Senate File 132 is a bill that would make it legal to use silencers while hunting, but organizations like the American Silencer Association are disappointed that the bill has been amended to not include big game animals.
They believe that amendment will cause problems for hunters who will big licenses who hunt big game and small game animals together. Lobbyists say they will push to strip it away from the bill in the days to come.
"There is no difference in hunting any species with a rifle that has a sound suppressor on it. All it does is reduce the amount of sound that your ears hear to a level that doesn't hurt them. Even a suppressed rifle has the sound signature equivalent to a chainsaw," said Todd Rathner a lobbyist for the American Silencer Association.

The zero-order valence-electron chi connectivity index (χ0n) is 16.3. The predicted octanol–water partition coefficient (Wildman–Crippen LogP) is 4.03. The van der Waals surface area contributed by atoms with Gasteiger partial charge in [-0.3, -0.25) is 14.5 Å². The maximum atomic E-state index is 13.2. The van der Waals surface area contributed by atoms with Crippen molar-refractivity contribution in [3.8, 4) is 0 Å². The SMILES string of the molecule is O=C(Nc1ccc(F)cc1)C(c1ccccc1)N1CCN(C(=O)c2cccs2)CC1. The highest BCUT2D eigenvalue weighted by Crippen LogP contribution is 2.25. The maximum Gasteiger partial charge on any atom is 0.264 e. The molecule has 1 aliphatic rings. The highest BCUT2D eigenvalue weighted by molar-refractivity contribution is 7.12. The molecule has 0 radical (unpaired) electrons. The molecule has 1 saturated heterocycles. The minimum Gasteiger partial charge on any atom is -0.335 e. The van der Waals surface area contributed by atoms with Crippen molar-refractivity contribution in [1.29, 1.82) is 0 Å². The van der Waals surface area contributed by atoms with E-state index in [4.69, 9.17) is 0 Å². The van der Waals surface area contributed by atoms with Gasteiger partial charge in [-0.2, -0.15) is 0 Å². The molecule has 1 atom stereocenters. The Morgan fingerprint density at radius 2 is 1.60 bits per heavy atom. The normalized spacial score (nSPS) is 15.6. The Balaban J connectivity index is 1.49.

Rathner is also a member of the NRA's Board of Directors, so we talked to him about the NRA's stance on expanding background checks. Officials have been working to build support against the proposal.
Gun control proponents want to close the so-called "gun show loophole," which allows many private purchases to avoid background checks, but the NRA is pushing back.
"The only way you can do universal background checks is by having complete universal registration. They want universal registration of all firearms. They want universal registration of every firearms owner and they want to know when I transfer a gun to another private individual or a grandfather gives a firearm to a grandchild. We don't find that acceptable. Registration in every single case has always led to one thing and that is confiscation," Rathner said.